Diagnosis of personality disorder in clinical practice

by Professor Patricia Casey 


Last updated: May 2012


Personality disorder is a common diagnosis, yet one that is also stigmatising.


It is often associated with therapeutic nihilism and used as a justification for avoiding hospital admission.


However, there is a substantial body of research pointing to the inferior treatment response and poorer prognosis of mental state disorders, such as depression or schizophrenia, associated with co-occurring personality disorder.


It is thus crucially important that a diagnosis of personality disorder is made with the greatest of caution, carrying, as it does, major therapeutic implications.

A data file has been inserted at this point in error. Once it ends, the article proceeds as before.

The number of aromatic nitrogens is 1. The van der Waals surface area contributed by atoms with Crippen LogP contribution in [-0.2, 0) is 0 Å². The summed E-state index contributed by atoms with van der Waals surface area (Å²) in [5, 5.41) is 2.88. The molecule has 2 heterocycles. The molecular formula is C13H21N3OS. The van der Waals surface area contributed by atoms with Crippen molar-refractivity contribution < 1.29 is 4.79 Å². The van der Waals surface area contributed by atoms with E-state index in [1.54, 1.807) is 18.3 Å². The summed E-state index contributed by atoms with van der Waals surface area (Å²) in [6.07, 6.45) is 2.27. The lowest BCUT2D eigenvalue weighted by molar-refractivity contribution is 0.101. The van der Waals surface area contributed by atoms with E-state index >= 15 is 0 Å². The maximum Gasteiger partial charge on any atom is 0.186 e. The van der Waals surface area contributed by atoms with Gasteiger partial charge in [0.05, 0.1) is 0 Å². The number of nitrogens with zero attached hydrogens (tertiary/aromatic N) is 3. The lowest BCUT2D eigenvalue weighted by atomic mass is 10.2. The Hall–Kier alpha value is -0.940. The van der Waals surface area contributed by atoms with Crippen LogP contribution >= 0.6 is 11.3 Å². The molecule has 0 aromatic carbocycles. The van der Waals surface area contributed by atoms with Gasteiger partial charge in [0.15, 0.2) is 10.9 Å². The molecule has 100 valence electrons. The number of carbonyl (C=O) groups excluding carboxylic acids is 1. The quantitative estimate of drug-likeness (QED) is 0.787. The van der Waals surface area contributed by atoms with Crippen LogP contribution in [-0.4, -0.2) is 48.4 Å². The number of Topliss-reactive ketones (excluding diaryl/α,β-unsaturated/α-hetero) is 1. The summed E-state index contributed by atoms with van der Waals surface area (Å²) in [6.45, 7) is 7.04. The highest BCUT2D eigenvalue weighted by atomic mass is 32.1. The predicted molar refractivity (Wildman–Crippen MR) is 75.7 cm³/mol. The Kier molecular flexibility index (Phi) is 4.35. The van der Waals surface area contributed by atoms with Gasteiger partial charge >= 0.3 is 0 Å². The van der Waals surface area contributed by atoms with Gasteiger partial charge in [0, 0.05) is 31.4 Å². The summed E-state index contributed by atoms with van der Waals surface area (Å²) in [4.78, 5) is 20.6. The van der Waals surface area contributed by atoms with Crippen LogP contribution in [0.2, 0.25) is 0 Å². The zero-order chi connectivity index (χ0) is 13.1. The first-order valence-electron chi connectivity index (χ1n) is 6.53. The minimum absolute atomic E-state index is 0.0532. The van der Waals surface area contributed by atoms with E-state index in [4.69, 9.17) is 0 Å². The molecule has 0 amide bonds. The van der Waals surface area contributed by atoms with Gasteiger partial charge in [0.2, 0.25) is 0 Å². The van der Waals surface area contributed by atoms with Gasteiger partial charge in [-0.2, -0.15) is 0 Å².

This module will present information on the prevalence of personality disorder in a variety of clinical settings as well as in the general population. It will also detail the common pitfalls of assessment and offer assistance in overcoming these.


Finally, the reader will be introduced to questionnaires and interview schedules that are used in diagnosing personality disorder. 


Start the module 



Please note: This module was last updated in 2012. Please be aware when completing the module that some of the guidance may have changed.


If you are interested in updating this material, please contact us.



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